Posted on: March 4, 2010 2:52 pm

Terms of Service

If you ever actually read the fine print of a contract or warranty, there’s always some disclaimer that winds up coming back to haunt you.  For example, at my job, we purchased a piece of equipment for $20,000 that did of course come with a warranty.  It broke down a few months later, and we had to call our usual service company to repair it.  The lengthy amount of time it took them to figure out the problem cost us $120 per hour during which they even tried to call the manufacturer who could offer zero help…..shocker.  In the end, they traced the issue to a pressure switch that we wound up having to replace.  We’ve had to replace this part twice since over the course of a little more than a year.  You know what’s coming……the part isn’t covered under the warranty.  You know that has to be on purpose.  The fine print on paperwork should really be defined as red flags. 

Which brings me to relationships, my favorite topic next to the Yankees and baseball.   The disclaimers or red flags here are much more subtle and difficult to interpret, but they are there. They come in all shapes and sizes through statements and actions. 

You start with the honeymoon period where everything is rosy, and you talk for hours and enjoy every minute with each other.  That’s all well and good, but your first red flag is if one or the other takes it TOO fast.  For instance, you’ve met someone online which is the norm nowadays.  You talk for awhile until you’re comfortable enough to meet.  You meet, and you get along extremely well, so you agree to meet again.  During the second meeting, one or the other gushes about how you’re the one, or some similar statement.  I know someone who traveled long distance, and during the second meeting, he told her he was miserable without her and wanted her to move there.  Of course, that made her feel really good, but she was realistic and knew it was too soon.  How well can you really know someone after months of online chats and 2 meetings?  Not well enough to uproot yourself.  That of course is an extreme case, but I’m sure you’ve all had similar situations where you were overwhelmed by someone’s enthusiasm.  I’m not saying to show the person the door if they move too fast, but it is a red flag, and you should wonder why.  The first assumption is usually desperation which isn’t necessarily fair.  The truth is usually that the person has recently ended a relationship which has made them vulnerable and lonely.  Remember the question you always ask yourself after a breakup?  It’s do I miss the person or the relationship.   The answer is almost always the relationship itself.  You miss just being with someone, so when someone else comes along, you’re anxious to get the security of a relationship back.  So, now not only have you uncovered the red flag of underlying meaning, you’re also alerted to the fact this person is probably not very independent.  In addition, they’re not very mature if they can’t recognize their own state of mind, and how it does take time to get to know someone.  I will say that I do believe in instant connections.  Even though I believe they should be tempered, if it feels right, you should go for it, but  proceed with caution because there are beliefs and personality traits that do not surface for months.  No person is an open book immediately or after a short time.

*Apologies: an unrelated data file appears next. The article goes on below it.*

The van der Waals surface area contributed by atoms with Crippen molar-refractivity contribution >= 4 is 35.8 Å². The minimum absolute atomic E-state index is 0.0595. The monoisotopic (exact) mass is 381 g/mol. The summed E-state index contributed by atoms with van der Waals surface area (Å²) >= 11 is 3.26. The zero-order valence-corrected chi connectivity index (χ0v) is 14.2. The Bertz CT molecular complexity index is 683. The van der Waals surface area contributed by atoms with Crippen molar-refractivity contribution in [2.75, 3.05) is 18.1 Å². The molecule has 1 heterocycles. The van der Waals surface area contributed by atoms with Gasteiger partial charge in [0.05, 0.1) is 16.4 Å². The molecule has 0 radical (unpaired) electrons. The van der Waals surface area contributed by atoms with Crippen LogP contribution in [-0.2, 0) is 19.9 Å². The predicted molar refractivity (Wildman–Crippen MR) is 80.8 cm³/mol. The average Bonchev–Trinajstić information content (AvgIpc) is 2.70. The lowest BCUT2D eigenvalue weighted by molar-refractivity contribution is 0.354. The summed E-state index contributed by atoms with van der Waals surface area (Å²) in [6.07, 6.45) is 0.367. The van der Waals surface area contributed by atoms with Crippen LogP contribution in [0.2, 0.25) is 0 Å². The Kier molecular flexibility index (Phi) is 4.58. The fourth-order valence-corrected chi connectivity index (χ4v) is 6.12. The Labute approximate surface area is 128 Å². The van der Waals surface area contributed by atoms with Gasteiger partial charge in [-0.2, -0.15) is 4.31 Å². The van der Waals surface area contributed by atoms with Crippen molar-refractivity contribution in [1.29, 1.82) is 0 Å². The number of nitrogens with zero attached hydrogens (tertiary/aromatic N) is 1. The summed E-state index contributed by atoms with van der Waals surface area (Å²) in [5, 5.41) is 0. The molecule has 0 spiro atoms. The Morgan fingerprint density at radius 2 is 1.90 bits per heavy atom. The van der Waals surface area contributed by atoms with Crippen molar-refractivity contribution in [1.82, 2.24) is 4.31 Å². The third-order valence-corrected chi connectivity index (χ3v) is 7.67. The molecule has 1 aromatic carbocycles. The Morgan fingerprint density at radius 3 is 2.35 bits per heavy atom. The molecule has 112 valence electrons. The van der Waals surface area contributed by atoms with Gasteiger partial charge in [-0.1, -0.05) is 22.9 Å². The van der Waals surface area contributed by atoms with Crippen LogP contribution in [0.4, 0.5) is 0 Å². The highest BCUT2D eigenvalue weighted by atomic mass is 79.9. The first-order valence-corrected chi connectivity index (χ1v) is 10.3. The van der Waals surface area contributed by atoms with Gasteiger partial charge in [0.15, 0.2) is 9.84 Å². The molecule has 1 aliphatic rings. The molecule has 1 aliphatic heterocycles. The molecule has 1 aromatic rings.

Let me sidestep here to the online thing.  The person you talk to online is not exactly the person you’re going to meet.  People’s inhibitions online are much less existent.  It’s much easier to talk to someone on a computer than face to face.  The person you talk to online is generally in there somewhere, but it’s going to take longer for them to come out in person, so even more reason to take the time to get to know each other. 

Ok, so, you’ve decided to move forward even after being overwhelmed.  You continue to get along well, and you buy into them being really into you.  You allow yourself to open up more and believe there may be a future with this person.  Suddenly, they’re not so available.  They become really busy with work and can’t talk to you or see you as much.  You ask if maybe this isn’t a good time, but they insist that things will get better soon and ask you to be patient.  Danger!  The person is likely reassessing  their  feelings for you, and maybe even seeing someone else.  They don’t want to lose you, so they’ve only backed off until they’re ready to make a decision on you.  In addition, I see this as game playing which to me is unacceptable.  I mean, aren’t we adults?  Also, a person who can’t be honest with you is a coward in my book.